Last night, an anonymous person claiming to have worked for the Google AdSense department “for several years” posted a statement titled “Google AdSense Leak” on Pastebin which supposedly details a standardized practice of fraud within Google.
The full document is a bit all over the place and unclear in many parts, but the allegations can be broken down to a few key points. According to the anonymous accusations, Google experienced financial issues in 2009 and the AdSense team was told to “tighten the belts” as Google was having to pay too many publishers too much money. To curtail this, the department put a secret initiative into effect that would ban publishers making more than $5,000 per month from AdSense, beginning in March 2009.
The practice becomes especially shady as the supposed Google employee states “We were told to begin banning accounts that were close to their payout period… The purpose was to get that money owed to publishers back to Google AdSense while having already served up the ads to the public.”
The accuser also says they were told the reasons for these practices was that “it was need for the company, and most of these publishers were ripping Google off anyways, and their gravy train needed to end.” Employees who disagreed over the practices were supposedly reprimanded and ridiculed for not being team players, and a small number allegedly resigned right then.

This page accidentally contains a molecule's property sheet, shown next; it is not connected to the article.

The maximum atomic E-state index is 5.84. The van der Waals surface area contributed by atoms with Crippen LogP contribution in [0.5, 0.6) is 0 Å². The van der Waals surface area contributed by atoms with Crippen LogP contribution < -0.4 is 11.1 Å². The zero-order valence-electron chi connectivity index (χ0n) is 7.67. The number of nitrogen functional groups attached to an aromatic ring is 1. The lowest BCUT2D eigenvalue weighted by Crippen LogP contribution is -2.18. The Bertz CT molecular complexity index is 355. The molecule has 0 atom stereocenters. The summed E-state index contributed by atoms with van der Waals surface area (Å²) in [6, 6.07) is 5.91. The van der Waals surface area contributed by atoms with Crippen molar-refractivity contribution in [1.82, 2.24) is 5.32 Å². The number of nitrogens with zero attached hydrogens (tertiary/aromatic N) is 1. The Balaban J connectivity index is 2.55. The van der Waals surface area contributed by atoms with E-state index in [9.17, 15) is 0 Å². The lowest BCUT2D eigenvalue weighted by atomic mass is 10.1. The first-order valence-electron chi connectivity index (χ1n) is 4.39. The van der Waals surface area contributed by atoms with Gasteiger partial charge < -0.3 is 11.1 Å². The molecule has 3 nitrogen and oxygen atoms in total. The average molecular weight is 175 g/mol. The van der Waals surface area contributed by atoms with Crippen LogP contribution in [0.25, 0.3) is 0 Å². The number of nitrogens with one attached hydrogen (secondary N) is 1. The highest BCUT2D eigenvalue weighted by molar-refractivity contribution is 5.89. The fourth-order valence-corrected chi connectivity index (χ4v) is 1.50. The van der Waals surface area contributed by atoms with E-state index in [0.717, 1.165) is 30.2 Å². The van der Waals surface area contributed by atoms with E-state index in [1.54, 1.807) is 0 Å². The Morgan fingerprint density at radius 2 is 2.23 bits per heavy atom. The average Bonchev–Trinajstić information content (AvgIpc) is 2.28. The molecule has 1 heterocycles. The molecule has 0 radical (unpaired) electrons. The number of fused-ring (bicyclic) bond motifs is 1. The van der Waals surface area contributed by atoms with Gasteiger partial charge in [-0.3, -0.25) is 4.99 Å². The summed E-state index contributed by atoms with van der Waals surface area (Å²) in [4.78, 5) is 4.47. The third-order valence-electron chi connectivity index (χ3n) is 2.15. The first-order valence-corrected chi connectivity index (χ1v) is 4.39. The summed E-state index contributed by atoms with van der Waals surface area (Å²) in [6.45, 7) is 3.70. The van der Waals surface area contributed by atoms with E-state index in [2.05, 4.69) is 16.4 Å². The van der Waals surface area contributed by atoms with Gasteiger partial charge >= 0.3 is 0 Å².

From there, the statement claims that Google wanted to further automate the process, so it set up the “AdSense Quality Control Color Codes” system intended to identify lucrative publishers to ban, while protecting larger corporations or publishers who were likely to create bad press.
The claim says some publishers were even aware of the system and took advantage by “Click-Bombing” their competitors. “Click-Bombing” is supposedly a practice where publishers would repeatedly over-click their competitors’ ads to get them flagged and banned by Google’s fraud detection service.
If true, these accusations could do significant damage to Google and expose a company culture of corruption. However, numerous analysts have found red flags all throughout the text indicating it is a farce. TechCrunch has a pretty thorough take down of the claims. Most importantly, it doesn’t appear the creator of the document ever worked for Google, at least within the “AdSense division”. For one, there is no formal “Google AdSense division” and a Google employee would more likely refer to it by the official internal title “Online Sales and Operations”.
The writer also seems to be unaware of Google’s extensive company culture. He refers to “being a team player”, but several have noted that actual employees call that “being Googley”. There are countless other discrepancies throughout the document, mostly relating to using terms that those inside Google would not, but there are also issues with the writer’s understanding of AdSense policies and internal functionality.
The biggest problem is more than vocabulary inconsistencies and wrong information. As repeatedly pointed out by pretty much everyone who has read the article, the biggest issue is the flawed belief at the core of these supposed policies. While this strategy could potentially save Google significant money in the short term, it would absolutely destroy their long-term platform viability. Google works with more than 2 million publishers and paid out several billion dollars to publishers and advertisers last year. Why risk a lucrative advertising platform’s future for a short term (relatively small) savings?
— Matt Cutts (@mattcutts) April 30, 2014